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30                         METALLURGY   OF   CAST   IRON.
able grade can be obtained without the cost necessary to prepare objectionably high sulphur and phosporus ore for smelting.
Brown hematites include bog ores, which are found in shallow rivers, etc., and are now very little used; they are largely the result of the oxidation of the carbonates of iron. No ore is more irregular in its characteristic qualities. It may be of a yellow as well as a brown color. It is generally porous and easy to reduce and smelt in a blast furnace. It is found mixed in undue proportion with earthy and gangue matter and often rich in carbonate of lime, and is also generally high in phosphorus. It is found in beds and veins and often forms the cover of copper ores.
Carbonate and spathic ores are generally of a whitish color, but they are often found mixed with manganese, which turns them brown. They are largely found in massive veins of great thickness and in combination with other carbonates and may be of a greenish gray color. Brown hematites are also found existing in sands or soils of a coarse character. There is some dispute as to their value. Some claim that they excel red hematites for making high grade iron. A variety of carbonate of iron ores is known as clay iron stone by reason of its being found in the clay bands of the coal fields. This class of ore is largely used in Scotland as well as in England. " Black band " is one variety of this class of ores, and is of a glossy black color.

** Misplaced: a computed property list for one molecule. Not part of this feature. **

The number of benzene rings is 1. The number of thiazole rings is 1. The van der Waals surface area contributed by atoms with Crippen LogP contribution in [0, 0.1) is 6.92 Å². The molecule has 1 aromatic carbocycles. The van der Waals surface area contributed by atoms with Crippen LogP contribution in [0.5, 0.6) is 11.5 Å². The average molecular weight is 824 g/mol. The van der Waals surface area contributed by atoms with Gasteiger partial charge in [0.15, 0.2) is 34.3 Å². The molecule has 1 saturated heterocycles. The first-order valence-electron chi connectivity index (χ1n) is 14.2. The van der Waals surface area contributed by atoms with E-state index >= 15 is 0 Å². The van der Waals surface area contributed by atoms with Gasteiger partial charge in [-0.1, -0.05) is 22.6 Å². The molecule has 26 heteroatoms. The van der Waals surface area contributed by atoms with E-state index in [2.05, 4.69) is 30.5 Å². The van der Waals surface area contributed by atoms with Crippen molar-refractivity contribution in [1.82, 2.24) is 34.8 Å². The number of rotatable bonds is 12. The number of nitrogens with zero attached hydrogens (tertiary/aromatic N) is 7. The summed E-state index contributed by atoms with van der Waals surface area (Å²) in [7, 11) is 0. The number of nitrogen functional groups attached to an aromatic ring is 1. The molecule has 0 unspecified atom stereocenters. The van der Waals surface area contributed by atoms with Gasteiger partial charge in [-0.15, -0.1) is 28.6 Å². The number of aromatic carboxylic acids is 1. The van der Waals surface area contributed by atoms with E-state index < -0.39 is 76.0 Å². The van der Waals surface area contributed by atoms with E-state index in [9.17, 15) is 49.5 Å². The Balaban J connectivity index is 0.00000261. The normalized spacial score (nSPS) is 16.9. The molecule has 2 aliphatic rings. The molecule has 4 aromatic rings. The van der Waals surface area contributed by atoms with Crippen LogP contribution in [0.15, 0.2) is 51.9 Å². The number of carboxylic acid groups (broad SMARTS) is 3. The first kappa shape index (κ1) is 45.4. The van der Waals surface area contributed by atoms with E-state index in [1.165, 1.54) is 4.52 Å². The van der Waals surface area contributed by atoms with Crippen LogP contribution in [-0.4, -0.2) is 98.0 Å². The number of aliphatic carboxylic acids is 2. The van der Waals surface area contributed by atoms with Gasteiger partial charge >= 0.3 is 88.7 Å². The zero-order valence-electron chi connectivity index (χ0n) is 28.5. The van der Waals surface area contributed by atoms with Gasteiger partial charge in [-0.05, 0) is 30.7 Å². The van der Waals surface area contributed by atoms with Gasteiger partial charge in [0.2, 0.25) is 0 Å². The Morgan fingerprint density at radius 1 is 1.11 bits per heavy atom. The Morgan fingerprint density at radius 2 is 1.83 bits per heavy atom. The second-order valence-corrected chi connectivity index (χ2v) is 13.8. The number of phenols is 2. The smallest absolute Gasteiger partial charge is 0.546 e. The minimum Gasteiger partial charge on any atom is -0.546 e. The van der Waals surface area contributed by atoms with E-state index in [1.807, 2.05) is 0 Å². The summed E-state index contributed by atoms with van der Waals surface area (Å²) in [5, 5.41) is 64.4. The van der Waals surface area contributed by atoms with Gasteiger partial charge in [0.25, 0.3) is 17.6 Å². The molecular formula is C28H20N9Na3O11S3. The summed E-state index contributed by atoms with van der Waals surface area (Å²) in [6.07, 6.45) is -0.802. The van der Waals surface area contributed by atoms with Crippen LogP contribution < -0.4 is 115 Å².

Black band ores give strong irons, and when mixed with soft hematite ores make a soft, or good grade of Scotch iron; but of late years they have become so scarce that they cannot compete with the more plen-as long as sufficient ore of suit-             {f H \esent in the ore.    Both these manganese metals are               jf|V